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The FRA is considering crew-less Trains.
Please go to the website below to comment on the following action that the Federal Railroad Administration is considering.
Please tell them that you oppose crew-less trains.
- Dangers involved of complete automation of trains
- Hazardous Materials Transport
- Inhalation Hazardous Materials Transported
The railroad industry as a whole had a net profit of $37.6 Billion. This is about pure greed. Obviously they are trying to get more profit. The industry is trying to put the public at risk in lieu of more profit.
Please comment and oppose the regulation. The safety of the public is in danger if this is allowed.
Please go to: https://www.regulations.gov/comment?D=FRA-2018-0027-0003
The Carrier is again trying to instruct crews to stop and secure another train with a dead crew on board and then get back on there train and proceed. You can only do this if you are relieved of the train you are called for.
DATE: December 5, 2006
TO: D. M. Arterburn, Legislative Representative, Local #1313
United Transportation Union
FROM: Rob Castiglione, Deputy Regional Administrator, FRA
Fort Worth, TX
Concurrence at FRA Headquarters – Washington, DC:
Operating Practices Division
Douglas Taylor, OP Staff Director
Dennis Yachechak, OP Specialist
Office of Chief Counsel
Carolina Mirabal, Trial Attorney
SUBJECT: Blue Signal Protection
The following answers to your questions concerning whether blue signal protection is required are as follows:
1) At locations other than crew change points: Crew member(s) of train A instructed to assist crew member(s) of train B for any purpose which would require crew member(s) of train A to go on, under, or between the rolling equipment of train B.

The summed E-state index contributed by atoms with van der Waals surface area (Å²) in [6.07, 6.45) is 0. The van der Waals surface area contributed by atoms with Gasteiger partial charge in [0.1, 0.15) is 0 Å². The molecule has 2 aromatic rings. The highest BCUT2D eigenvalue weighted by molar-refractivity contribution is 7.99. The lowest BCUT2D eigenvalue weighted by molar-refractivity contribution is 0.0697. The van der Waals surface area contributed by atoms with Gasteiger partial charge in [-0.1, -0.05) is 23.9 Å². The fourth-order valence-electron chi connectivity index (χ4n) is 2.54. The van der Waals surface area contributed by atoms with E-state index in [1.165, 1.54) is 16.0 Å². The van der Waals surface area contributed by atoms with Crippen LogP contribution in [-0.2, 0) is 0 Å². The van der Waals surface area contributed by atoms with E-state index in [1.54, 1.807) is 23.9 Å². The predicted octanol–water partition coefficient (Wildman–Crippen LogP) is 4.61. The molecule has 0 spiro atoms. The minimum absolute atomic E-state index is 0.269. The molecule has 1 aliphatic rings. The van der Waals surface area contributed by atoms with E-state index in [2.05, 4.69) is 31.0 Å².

Note: Including working on ETD — replacing, arming, and/or battery change.
Answer: At any location, a crew member from train A may attach him/herself to assist the crew of train B as a utility employee provided his/her work with train A is completed. The scope of the utility employee’s work is limited to the following “six holy things”: setting or releasing hand brakes; coupling or uncoupling air hoses and other electrical or mechanical connections; preparing rail cars for coupling; setting wheel blocks or wheel chains; conducting air brake tests to include cutting air brake components in or out and positioning retaining valves; and inspecting, testing, installing, removing or replacing a rear end marking device or end of train device. (See 49 CFR Part 218.22 for additional utility employee conditions regarding communication, position of engineer, etc.)
Continue reading “Blue Signal Protection/ Securing Another train in Route”